DCSIMG

Sheffield wildlife group’s environmental fears over high speed line

Restored former opencast land at Orgreave. Picture: David Hurst

Restored former opencast land at Orgreave. Picture: David Hurst

PROPOSALS for the new high speed rail line have caused environmental concerns.

The National Trust plans to object to the proposed route, while Sheffield and Rotherham Wildlife Trust said there are ‘an awful lot of sites it could impact upon’.

The line would run near wildlife habitats in South Yorkshire, and to the west of Hardwick Hall in North Derbyshire.

A cutting is proposed which would remove taxiways and former buildings at the old Sheffield City Airport, while the tracks are also set to run on a viaduct across the Don Valley at Meadowhall.

Liz Ballard, chief executive of Sheffield and Rotherham Wildlife Trust, said: “At the moment we are still analysing the details of the route.

“There are an awful lot of sites it could impact upon. In Sheffield there are sites such as Orgreave where efforts are being made to recover wildlife after land has been restored.”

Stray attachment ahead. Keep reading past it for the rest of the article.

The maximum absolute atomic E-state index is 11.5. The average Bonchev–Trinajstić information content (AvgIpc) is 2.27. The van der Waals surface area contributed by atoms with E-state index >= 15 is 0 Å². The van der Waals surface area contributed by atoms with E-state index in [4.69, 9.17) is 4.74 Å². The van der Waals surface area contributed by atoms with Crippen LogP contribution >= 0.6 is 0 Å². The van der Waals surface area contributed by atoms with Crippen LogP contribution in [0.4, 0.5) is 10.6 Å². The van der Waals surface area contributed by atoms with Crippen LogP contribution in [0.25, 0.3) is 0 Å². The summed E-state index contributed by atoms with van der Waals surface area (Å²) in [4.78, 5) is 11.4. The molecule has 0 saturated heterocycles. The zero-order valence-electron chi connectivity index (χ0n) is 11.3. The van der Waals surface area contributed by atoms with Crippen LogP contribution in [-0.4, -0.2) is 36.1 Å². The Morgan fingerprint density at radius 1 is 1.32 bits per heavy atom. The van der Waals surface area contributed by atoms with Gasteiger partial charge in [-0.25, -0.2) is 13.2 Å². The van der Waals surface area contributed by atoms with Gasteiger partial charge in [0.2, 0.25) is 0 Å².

Peter Nixon, director of conservation at the National Trust, said: “We are opposed to the route for the high speed rail link where it impacts directly on Hardwick.

“Although opposed to the route, our intention is to engage as widely as possible, with the Department for Transport, HS2 Ltd, as well as local and regional stakeholders and communities.”

Chesterfield Canal Trust say they have ‘yet to adopt’ a view on the planned line, which would cross the waterway at several points.

The trust hopes it could bring funding to help restoration work.

Supporters of the campaign to reopen Sheffield City Airport are hopeful their plans will not be derailed.

Andrew Cook, of William Cook holdings steel firm, said: “The line can always be re-routed or a bridge for the runway over the cutting.”

The viaduct across the Lower Don Valley at Meadowhall will cross the Firth Rixson works and neighbouring Chesterfield Special Cylinders site.

John Hayward, Chesterfield’s chief executive, said: “We are keeping an open mind on how we will be affected although I welcome the line coming to Sheffield.”

Few homes will be affected, with the line south of Sheffield on disused railway land, and tunnels under Hoyland and Ardsley, near Barnsley.

MPs on the proposed route including Michael Dugher in Barnsley East and Clive Betts, who represents Sheffield South East, say they want to ensure a ‘fair consultation process’.

■ View the route at Department for Transport

What do you think about the high speed rail link plans?

Email: letters@thestar.co.uk

 

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